California home loans

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How Much Home Can You Afford!

While the value of the property you buy plays a part in determining how much you can borrow, the bulk of the lender's analysis is based on you as a potential customer.  This analysis is based on three main categories:

Capacity - (income, debts, housing expenses)

Collateral - (appraisal, down payment)

Credit - (payment history)

 
Capacity is the real estate industry's way of understanding the financial resources you have available for buying a house.

To determine your borrowing capacity, the lender measures your total income, subtracts your debts and housing expense. They then use these numbers to create ratios (called Front and Back ratios) to rate your finances and decide what mortgages you qualify for.

You may believe you can live on Ramen noodles, walk to work and give up cable TV in order to cover that huge mortgage payment, but the lender wants to be sure you are not overextending yourself and running the risk of foreclosure.

 

 

1- Total Income

Any income that is consistent can be used to help you qualify for a loan if it can be verified. If you are a financially-aware consumer, with low consumer debt and stable spending habits, income is probably the most important factor determining your borrowing potential.

Ongoing employment

Ideally, from the banker's perspective, you should have five years of continuous employment in the same field, with at least two years at your current employer. But this is an ideal. Recently employed people can still get a mortgage.

 

Incremental income


Dependable income is the key to mortgage nirvana, and just about anything counts. Part-time salary, commissions, disability payments, alimony and child support, even seasonal income that can be proven for two years running is beneficial as long as it is likely to continue for the next five years or so.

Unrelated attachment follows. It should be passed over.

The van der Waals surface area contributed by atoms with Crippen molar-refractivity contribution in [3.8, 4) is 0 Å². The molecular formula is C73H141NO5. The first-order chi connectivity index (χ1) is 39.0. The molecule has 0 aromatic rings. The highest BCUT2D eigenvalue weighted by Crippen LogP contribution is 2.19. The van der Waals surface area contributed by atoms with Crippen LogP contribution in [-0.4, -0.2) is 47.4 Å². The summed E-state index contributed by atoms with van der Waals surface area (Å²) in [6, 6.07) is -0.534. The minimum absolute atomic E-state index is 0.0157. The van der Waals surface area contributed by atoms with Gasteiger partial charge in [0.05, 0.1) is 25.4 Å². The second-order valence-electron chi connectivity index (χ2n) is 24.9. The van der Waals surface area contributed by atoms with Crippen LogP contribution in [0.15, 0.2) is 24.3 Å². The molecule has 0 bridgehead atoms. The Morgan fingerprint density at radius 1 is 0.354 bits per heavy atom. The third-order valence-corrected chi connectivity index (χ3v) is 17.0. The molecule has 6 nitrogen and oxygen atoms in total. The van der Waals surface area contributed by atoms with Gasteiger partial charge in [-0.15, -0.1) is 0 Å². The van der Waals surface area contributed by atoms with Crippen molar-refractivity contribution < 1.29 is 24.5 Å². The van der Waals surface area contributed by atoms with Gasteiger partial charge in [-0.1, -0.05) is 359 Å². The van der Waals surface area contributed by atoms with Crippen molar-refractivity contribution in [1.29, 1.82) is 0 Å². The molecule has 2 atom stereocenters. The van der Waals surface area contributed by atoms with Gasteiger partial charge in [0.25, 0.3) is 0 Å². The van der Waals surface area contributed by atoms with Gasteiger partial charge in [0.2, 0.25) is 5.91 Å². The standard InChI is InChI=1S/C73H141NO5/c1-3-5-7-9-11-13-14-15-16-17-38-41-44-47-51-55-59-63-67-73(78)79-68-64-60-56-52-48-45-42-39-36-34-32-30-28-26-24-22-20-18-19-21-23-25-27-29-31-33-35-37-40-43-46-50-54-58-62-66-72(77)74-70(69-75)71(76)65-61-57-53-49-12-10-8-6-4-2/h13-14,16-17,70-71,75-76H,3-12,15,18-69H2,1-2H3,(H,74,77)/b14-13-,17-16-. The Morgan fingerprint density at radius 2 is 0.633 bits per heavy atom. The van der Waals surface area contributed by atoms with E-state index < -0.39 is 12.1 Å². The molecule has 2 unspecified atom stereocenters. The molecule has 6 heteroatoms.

Stability
If your income history is best described as "erratic," some lenders offer programs, but be prepared to pay more as a premium for the risk of lending you money.

 

2- Debts

 

For home buying purposes, your debts are defined as:

  • Credit cards

  • Home equity loans, debt consolidation loans, education and vehicle loans
  • Insurance payment liabilities
  • Legal judgments like alimony and child support

It is hard to overemphasize the importance of reducing your consumer debt before applying for a mortgage. Lenders will often reject a loan application from even a high-income borrower if he or she has a lot of consumer debt.

If you have the cash in an account or investment that pays less interest than you are being charged for your loans, and this is usually the case, you should withdraw the money and use it to pay off your debts.

But again, you should consider the interest rate consequences. Mortgages generally have interest rates under 10%, and the US government rewards housing debt by allowing you to deduct your property taxes, and home mortgage interest payments (up to $1 million borrowed) from your annual federal income taxes.

This means that your mortgage is usually cheaper than your credit cards, and if you are funding the down payment yourself, you will do better to pay off the consumer debt than to try for a larger down payment.

 

 2- Housing expense


Housing expense is the third calculation used to determine your capacity because the lender wants to make sure that the mortgage payments fall within a reasonable range for your income and debt level.


Over the years, lenders have seen patterns in buyers' income, debt and spending levels and watched which loans ended up in foreclosure. This led them to develop guidelines for what people can generally afford to spend each month on their monthly mortgage principal and interest payment, taxes, and home owner's insurance premium.